computeCat computes the overlap proportions between
pairs of ordered vectors of identifiers.
The input to this function is a data.frame containing non-redundant
identifiers and a number of ranking statistics organized by columns.
This function enables comparing all possible pair combinations,
or selecting one column as the reference ranking for the remaining.
The output of this function can be used as the input to
plotCat, which creates correspondence at the top
curves, as used in Irizarry et al, Nat Methods (2005), for
comparing differential gene expression across platforms and labs.
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A data.frame produced by
numeric. The number of top ranking statistics
to be considered in the computation of the overlap proportions.
If omitted all rows in
numeric or character. The index (by default equal to one), or the name of the column containing the common identifiers (e.g. ENTREZID, SYMBOLS, ...).
character. The column name corresponding to the ranking statistics to be used as the reference in all pairs of comparisons.
character. The method used to compute the overlap proportion between two ordered vectors of identifiers: either "equalRank" or "equalStat". The first method computed the overlap based on equal ranks, whereas the latter uses equal statistics.
logical. This argument defines whether decreasing or increasing ordering should be used
computeCat computes overlapping proportions
between pairs of ordered vectors of identifiers.
This function first finds all possible pairs of vector combinations,
then it computes the corresponding overlapping
proportions. If a column is selected as the reference,
using the argument
ref, only the combinations
involving this column will be returned.
Briefly, for each CAT curve two vectors of identifiers are first ordered by the ranking statistics of choice, then the overlap between the two vectors is computed by considering more and more identifiers (vector size).
This function enables to compute overlapping proportions using two distinct methods: "equalRank" or "equalStat". With "equalRank" the overlap is obtained between vectors of the same size using equal ranks, which in turn can potentially correspond to ranking statistics of different magnitude (e.g. the vectors are of the same size, but might have different ranking statistics). With "equalStat" the overlap is obtained between vectors defined by using equal ranking statistics, which can potentially correspond to different rank, and hence to vectors of different size (e.g. the vectors are of different size, but have similar ranking statistics).
A list of lists in which each element correspond to a
CAT curve. If a specific reference column is provided
ref argument, the number of
list elements is equal to the number of combinations
involving the reference group, otherwise all possible
combinations are returned.
When the "equalRank" method is used each list element
contains only the overlapping proportion, while when
the "equalStat" method is used the number of genes
with equal statistics is stored along with the overlapping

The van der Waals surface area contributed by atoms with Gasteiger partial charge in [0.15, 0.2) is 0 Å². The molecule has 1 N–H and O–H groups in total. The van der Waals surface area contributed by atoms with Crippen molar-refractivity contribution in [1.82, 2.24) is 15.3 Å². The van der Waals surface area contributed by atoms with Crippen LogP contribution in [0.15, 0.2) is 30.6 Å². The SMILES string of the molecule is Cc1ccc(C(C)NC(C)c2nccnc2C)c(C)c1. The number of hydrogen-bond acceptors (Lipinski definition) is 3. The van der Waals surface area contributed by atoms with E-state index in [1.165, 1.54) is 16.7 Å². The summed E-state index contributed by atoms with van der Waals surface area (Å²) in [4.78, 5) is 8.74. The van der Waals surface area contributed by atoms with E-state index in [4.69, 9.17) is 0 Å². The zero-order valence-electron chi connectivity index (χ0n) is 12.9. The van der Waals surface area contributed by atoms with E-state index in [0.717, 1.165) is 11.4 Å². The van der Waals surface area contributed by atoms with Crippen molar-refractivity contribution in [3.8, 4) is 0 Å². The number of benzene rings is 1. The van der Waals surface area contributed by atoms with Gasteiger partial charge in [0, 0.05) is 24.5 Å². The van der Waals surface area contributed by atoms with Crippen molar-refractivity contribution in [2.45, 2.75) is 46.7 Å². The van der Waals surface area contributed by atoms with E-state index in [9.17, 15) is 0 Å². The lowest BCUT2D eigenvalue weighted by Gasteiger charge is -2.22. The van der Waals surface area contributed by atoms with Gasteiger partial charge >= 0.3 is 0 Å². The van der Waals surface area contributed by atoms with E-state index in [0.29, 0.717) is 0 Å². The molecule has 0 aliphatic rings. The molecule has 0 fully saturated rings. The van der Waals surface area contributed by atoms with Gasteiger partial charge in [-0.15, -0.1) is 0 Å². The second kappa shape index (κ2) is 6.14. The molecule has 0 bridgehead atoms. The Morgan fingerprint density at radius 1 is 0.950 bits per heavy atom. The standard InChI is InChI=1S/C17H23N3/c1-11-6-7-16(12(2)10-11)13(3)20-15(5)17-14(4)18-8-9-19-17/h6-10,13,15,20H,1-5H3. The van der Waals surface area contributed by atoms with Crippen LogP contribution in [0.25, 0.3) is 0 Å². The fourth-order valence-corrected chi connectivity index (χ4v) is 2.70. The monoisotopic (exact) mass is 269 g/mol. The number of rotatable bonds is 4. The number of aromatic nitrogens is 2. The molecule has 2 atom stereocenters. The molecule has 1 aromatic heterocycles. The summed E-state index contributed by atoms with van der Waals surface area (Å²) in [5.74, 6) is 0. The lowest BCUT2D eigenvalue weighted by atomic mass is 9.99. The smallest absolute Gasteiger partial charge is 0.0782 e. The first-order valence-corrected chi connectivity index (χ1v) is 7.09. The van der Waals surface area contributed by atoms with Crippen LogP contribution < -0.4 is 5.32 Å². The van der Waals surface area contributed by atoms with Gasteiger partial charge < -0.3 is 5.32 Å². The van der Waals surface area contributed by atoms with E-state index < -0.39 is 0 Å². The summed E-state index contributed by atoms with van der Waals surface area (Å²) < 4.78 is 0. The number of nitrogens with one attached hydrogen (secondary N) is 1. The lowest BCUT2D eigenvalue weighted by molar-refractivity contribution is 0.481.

This output is used to produce CAT curves,
plotCat function, as described
in Irizarry et al, Nat Methods (2005).
Given the combinatorial nature of the computation,
a long computational time can be necessary if the input
data contains many columns and many rows
(number of features).
In such a case consider limiting the number of rows
used using the
Luigi Marchionni firstname.lastname@example.org
Irizarry, R. A.; Warren, D.; Spencer, F.; Kim, I. F.; Biswal, S.; Frank, B. C.; Gabrielson, E.; Garcia, J. G. N.; Geoghegan, J.; Germino, G.; Griffin, C.; Hilmer, S. C.; Hoffman, E.; Jedlicka, A. E.; Kawasaki, E.; Martinez-Murillo, F.; Morsberger, L.; Lee, H.; Petersen, D.; Quackenbush, J.; Scott, A.; Wilson, M.; Yang, Y.; Ye, S. Q. and Yu, W. Multiple-laboratory comparison of microarray platforms. Nat Methods, 2005, 2, 345-350
Ross, A. E.; Marchionni, L.; Vuica-Ross, M.; Cheadle, C.; Fan, J.; Berman, D. M.; and Schaeffer E. M. Gene Expression Pathways of High Grade Localized Prostate Cancer. Prostate 2011, 71, 1568-1578
Benassi, B.; Flavin, R.; Marchionni, L.; Zanata, S.; Pan, Y.; Chowdhury, D.; Marani, M.; Strano, S.; Muti, P.; and Blandino, G. c-Myc is activated via USP2a-mediated modulation of microRNAs in prostate cancer. Cancer Discovery, 2012, March, 2, 236-247
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###load data data(matchBoxExpression) ###the column name for the identifiers idCol <- "SYMBOL" ###the column name for the ranking statistics byCol <- "t" ###use lapply to remove redundancy from all data.frames ###default method is "maxORmin" newMatchBoxExpression <- lapply(matchBoxExpression, filterRedundant, idCol=idCol, byCol=byCol) ###select t-statistics and merge into a new data.frame using SYMBOL mat <- mergeData(newMatchBoxExpression, idCol=idCol, byCol=byCol) ###Compute CAT for decreasing t-statistics: all genes cpH2L <- computeCat(mat, idCol=1,decreasing=TRUE, method="equalRank") ###Compute CAT for increasing t-statistics:only the first 300 genes cpL2H <- computeCat(mat, idCol=1, size=300, decreasing=FALSE, method="equalRank") ###Compute CAT for increasing t-statistics:only the first 300 genes ###use the second column as the reference cpL2H.ref <- computeCat(mat, idCol=1, size=300, ref="dataSetA.t", decreasing=FALSE, method="equalRank")
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